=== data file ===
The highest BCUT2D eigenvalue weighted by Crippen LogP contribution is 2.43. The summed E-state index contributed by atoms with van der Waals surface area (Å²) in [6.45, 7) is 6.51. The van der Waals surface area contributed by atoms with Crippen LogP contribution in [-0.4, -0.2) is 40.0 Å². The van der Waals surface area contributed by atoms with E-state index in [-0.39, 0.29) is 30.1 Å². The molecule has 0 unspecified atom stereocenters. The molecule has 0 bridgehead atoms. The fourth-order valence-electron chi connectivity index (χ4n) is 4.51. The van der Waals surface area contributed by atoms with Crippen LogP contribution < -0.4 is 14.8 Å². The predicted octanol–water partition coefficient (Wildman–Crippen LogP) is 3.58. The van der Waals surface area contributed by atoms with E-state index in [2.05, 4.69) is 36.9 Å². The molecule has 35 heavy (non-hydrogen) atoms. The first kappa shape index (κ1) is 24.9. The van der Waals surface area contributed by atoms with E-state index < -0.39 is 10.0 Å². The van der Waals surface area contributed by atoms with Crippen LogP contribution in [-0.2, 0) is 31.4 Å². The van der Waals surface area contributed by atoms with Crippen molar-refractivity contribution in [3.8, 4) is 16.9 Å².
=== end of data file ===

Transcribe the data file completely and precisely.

The highest BCUT2D eigenvalue weighted by Crippen LogP contribution is 2.43. The summed E-state index contributed by atoms with van der Waals surface area (Å²) in [6.45, 7) is 6.51. The van der Waals surface area contributed by atoms with Crippen LogP contribution in [-0.4, -0.2) is 40.0 Å². The van der Waals surface area contributed by atoms with E-state index in [-0.39, 0.29) is 30.1 Å². The molecule has 0 unspecified atom stereocenters. The molecule has 0 bridgehead atoms. The fourth-order valence-electron chi connectivity index (χ4n) is 4.51. The van der Waals surface area contributed by atoms with Crippen LogP contribution < -0.4 is 14.8 Å². The predicted octanol–water partition coefficient (Wildman–Crippen LogP) is 3.58. The van der Waals surface area contributed by atoms with E-state index in [2.05, 4.69) is 36.9 Å². The molecule has 35 heavy (non-hydrogen) atoms. The first kappa shape index (κ1) is 24.9. The van der Waals surface area contributed by atoms with E-state index < -0.39 is 10.0 Å². The van der Waals surface area contributed by atoms with Crippen LogP contribution in [-0.2, 0) is 31.4 Å². The van der Waals surface area contributed by atoms with Crippen molar-refractivity contribution in [3.8, 4) is 16.9 Å².